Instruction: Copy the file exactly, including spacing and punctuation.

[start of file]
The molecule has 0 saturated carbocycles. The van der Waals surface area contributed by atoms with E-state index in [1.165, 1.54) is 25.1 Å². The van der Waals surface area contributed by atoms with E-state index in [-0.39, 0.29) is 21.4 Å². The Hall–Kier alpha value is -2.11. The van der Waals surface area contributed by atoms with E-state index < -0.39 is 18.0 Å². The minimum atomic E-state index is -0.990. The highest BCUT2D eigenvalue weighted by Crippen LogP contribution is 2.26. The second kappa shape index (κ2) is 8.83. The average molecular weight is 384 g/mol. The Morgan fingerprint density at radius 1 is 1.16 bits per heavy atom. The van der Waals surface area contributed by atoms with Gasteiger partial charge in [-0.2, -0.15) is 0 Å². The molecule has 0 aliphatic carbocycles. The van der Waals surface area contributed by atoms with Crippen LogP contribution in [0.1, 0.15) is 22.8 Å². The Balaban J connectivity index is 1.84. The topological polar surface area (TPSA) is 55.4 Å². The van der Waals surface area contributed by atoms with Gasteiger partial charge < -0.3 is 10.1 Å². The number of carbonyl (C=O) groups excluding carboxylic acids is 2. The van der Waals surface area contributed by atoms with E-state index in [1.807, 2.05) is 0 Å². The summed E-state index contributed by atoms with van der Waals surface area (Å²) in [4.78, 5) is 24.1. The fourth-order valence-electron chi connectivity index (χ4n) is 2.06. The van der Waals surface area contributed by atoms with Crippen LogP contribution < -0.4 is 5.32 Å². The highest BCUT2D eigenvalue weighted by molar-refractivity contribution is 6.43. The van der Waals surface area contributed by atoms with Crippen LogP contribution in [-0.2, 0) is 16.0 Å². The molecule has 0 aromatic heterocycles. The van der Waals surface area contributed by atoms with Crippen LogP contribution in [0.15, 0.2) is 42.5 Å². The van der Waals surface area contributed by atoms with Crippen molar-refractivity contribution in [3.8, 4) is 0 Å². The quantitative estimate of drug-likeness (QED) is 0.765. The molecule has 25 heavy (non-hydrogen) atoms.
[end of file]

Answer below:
The molecule has 0 saturated carbocycles. The van der Waals surface area contributed by atoms with E-state index in [1.165, 1.54) is 25.1 Å². The van der Waals surface area contributed by atoms with E-state index in [-0.39, 0.29) is 21.4 Å². The Hall–Kier alpha value is -2.11. The van der Waals surface area contributed by atoms with E-state index < -0.39 is 18.0 Å². The minimum atomic E-state index is -0.990. The highest BCUT2D eigenvalue weighted by Crippen LogP contribution is 2.26. The second kappa shape index (κ2) is 8.83. The average molecular weight is 384 g/mol. The Morgan fingerprint density at radius 1 is 1.16 bits per heavy atom. The van der Waals surface area contributed by atoms with Gasteiger partial charge in [-0.2, -0.15) is 0 Å². The molecule has 0 aliphatic carbocycles. The van der Waals surface area contributed by atoms with Crippen LogP contribution in [0.1, 0.15) is 22.8 Å². The Balaban J connectivity index is 1.84. The topological polar surface area (TPSA) is 55.4 Å². The van der Waals surface area contributed by atoms with Gasteiger partial charge < -0.3 is 10.1 Å². The number of carbonyl (C=O) groups excluding carboxylic acids is 2. The van der Waals surface area contributed by atoms with E-state index in [1.807, 2.05) is 0 Å². The summed E-state index contributed by atoms with van der Waals surface area (Å²) in [4.78, 5) is 24.1. The fourth-order valence-electron chi connectivity index (χ4n) is 2.06. The van der Waals surface area contributed by atoms with Crippen LogP contribution < -0.4 is 5.32 Å². The highest BCUT2D eigenvalue weighted by molar-refractivity contribution is 6.43. The van der Waals surface area contributed by atoms with Crippen LogP contribution in [-0.2, 0) is 16.0 Å². The molecule has 0 aromatic heterocycles. The van der Waals surface area contributed by atoms with Crippen LogP contribution in [0.15, 0.2) is 42.5 Å². The van der Waals surface area contributed by atoms with Crippen molar-refractivity contribution in [3.8, 4) is 0 Å². The quantitative estimate of drug-likeness (QED) is 0.765. The molecule has 25 heavy (non-hydrogen) atoms.